3. Convert negativity to positivity

    There are two sides constantly battling inside of us – one is filled with strength and courage while the other is doubt and insecurities. Which one will you feed?

    ‘What if I mess up this speech? What if I’m not funny enough? What if I forget what to say?’

    It’s no wonder why many of us are uncomfortable giving a presentation. All we do is bring ourselves down before we got a chance to prove ourselves. This is also known as a self-fulfilling prophecy – a belief that comes true because we are acting as if it already is. If you think you’re incompetent, then it will eventually become true.

    Motivational coaches tout that positive mantras and affirmations tend to boost your confidents for the moments that matter most. Say to yourself: “I’ll ace this speech and I can do it!”

    Take advantage of your adrenaline rush to encourage positive outcome rather than thinking of the negative ‘what ifs’.

    Here’s a video of Psychologist Kelly McGonigal who encourages her audience to turn stress into something positive as well as provide methods on how to cope with it:

    4. Understand your content

    Knowing your content at your fingertips helps reduce your anxiety because there is one less thing to worry about. One way to get there is to practice numerous times before your actual speech.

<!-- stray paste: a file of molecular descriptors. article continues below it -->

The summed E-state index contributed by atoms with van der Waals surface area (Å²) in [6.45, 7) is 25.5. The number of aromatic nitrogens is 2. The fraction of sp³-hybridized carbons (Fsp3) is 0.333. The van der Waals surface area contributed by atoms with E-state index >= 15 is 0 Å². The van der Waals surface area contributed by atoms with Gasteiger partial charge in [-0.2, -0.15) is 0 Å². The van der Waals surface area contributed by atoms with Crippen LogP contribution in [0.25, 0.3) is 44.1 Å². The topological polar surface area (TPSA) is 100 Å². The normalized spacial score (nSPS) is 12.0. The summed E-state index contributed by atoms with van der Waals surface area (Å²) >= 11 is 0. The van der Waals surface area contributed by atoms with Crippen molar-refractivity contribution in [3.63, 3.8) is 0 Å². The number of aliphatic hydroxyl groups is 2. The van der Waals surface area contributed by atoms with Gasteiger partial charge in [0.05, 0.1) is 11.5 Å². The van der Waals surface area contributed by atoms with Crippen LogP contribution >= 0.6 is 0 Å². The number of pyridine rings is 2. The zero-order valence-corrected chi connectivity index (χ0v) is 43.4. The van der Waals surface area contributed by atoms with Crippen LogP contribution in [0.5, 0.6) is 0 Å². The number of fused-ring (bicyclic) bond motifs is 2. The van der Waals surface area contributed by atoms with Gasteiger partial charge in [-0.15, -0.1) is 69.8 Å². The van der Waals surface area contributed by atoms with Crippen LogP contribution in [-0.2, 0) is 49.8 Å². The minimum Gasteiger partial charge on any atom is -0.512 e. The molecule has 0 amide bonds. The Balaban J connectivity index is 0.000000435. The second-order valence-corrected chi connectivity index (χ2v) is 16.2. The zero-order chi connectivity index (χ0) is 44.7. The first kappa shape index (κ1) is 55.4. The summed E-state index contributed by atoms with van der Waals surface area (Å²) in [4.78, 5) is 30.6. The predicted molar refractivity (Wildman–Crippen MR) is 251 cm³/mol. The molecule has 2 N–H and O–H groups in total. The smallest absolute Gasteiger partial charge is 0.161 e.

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    However, memorizing your script word-for-word is not encouraged. You can end up freezing should you forget something. You’ll also risk sounding unnatural and less approachable.

    “No amount of reading or memorizing will make you successful in life. It is the understanding and the application of wise thought that counts.” – Bob Proctor

    Many people unconsciously make the mistake of reading from their slides or memorizing their script word-for-word without understanding their content – a definite way to stress themselves out.

    Understanding your speech flow and content makes it easier for you to convert ideas and concepts into your own words which you can then clearly explain to others in a conversational manner. Designing your slides to include text prompts is also an easy hack to ensure you get to quickly recall your flow when your mind goes blank.[2]

    One way to understand is to memorize the over-arching concepts or ideas in your pitch. It helps you speak more naturally and let your personality shine through. It’s almost like taking your audience on a journey with a few key milestones.

    5. Practice makes perfect

    Like most people, many of us are not naturally attuned to public speaking. Rarely do individuals walk up to a large audience and present flawlessly without any research and preparation.

    In fact, some of the top presenters make it look easy during showtime because they have spent countless hours behind-the-scenes in deep practice. Even great speakers like the late John F. Kennedy would spend months preparing his speech beforehand.

    Public speaking, like any other skill, requires practice – whether it be practicing your speech countless of times in front of a mirror or making notes. As the saying goes, practice makes perfect!

    6. Be authentic

    There’s nothing wrong with feeling stressed before going up to speak in front of an audience.